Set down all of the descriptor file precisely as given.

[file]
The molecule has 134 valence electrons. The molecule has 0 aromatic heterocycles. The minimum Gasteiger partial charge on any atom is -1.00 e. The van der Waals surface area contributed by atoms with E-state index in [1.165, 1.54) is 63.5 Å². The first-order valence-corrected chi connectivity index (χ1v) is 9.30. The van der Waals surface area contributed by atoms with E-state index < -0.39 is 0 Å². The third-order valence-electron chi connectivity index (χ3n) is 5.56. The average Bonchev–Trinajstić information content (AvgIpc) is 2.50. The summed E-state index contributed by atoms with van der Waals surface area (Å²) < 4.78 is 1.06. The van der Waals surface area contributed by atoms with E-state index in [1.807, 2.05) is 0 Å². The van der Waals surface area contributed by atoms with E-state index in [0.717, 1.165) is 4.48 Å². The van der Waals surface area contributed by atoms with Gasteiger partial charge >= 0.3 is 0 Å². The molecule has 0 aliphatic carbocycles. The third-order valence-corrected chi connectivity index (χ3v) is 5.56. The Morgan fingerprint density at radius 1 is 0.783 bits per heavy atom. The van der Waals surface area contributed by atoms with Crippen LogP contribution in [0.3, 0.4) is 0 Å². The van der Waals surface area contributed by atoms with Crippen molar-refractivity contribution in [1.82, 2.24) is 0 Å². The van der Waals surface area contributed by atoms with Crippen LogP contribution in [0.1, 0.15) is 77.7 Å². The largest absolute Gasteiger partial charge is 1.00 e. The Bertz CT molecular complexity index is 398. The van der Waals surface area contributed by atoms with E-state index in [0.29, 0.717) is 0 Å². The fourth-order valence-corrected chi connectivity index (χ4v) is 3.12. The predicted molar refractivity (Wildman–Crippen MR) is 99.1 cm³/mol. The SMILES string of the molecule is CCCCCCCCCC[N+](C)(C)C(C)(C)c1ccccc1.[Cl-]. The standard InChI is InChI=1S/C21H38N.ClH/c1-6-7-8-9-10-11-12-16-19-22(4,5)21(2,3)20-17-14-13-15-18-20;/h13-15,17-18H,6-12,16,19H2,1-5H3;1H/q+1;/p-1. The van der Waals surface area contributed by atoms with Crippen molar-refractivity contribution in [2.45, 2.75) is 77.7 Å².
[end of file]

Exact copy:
The molecule has 134 valence electrons. The molecule has 0 aromatic heterocycles. The minimum Gasteiger partial charge on any atom is -1.00 e. The van der Waals surface area contributed by atoms with E-state index in [1.165, 1.54) is 63.5 Å². The first-order valence-corrected chi connectivity index (χ1v) is 9.30. The van der Waals surface area contributed by atoms with E-state index < -0.39 is 0 Å². The third-order valence-electron chi connectivity index (χ3n) is 5.56. The average Bonchev–Trinajstić information content (AvgIpc) is 2.50. The summed E-state index contributed by atoms with van der Waals surface area (Å²) < 4.78 is 1.06. The van der Waals surface area contributed by atoms with E-state index in [1.807, 2.05) is 0 Å². The van der Waals surface area contributed by atoms with E-state index in [0.717, 1.165) is 4.48 Å². The van der Waals surface area contributed by atoms with Gasteiger partial charge >= 0.3 is 0 Å². The molecule has 0 aliphatic carbocycles. The third-order valence-corrected chi connectivity index (χ3v) is 5.56. The Morgan fingerprint density at radius 1 is 0.783 bits per heavy atom. The van der Waals surface area contributed by atoms with Crippen LogP contribution in [0.3, 0.4) is 0 Å². The van der Waals surface area contributed by atoms with Crippen molar-refractivity contribution in [1.82, 2.24) is 0 Å². The van der Waals surface area contributed by atoms with Crippen LogP contribution in [0.1, 0.15) is 77.7 Å². The largest absolute Gasteiger partial charge is 1.00 e. The Bertz CT molecular complexity index is 398. The van der Waals surface area contributed by atoms with E-state index in [0.29, 0.717) is 0 Å². The fourth-order valence-corrected chi connectivity index (χ4v) is 3.12. The predicted molar refractivity (Wildman–Crippen MR) is 99.1 cm³/mol. The SMILES string of the molecule is CCCCCCCCCC[N+](C)(C)C(C)(C)c1ccccc1.[Cl-]. The standard InChI is InChI=1S/C21H38N.ClH/c1-6-7-8-9-10-11-12-16-19-22(4,5)21(2,3)20-17-14-13-15-18-20;/h13-15,17-18H,6-12,16,19H2,1-5H3;1H/q+1;/p-1. The van der Waals surface area contributed by atoms with Crippen molar-refractivity contribution in [2.45, 2.75) is 77.7 Å².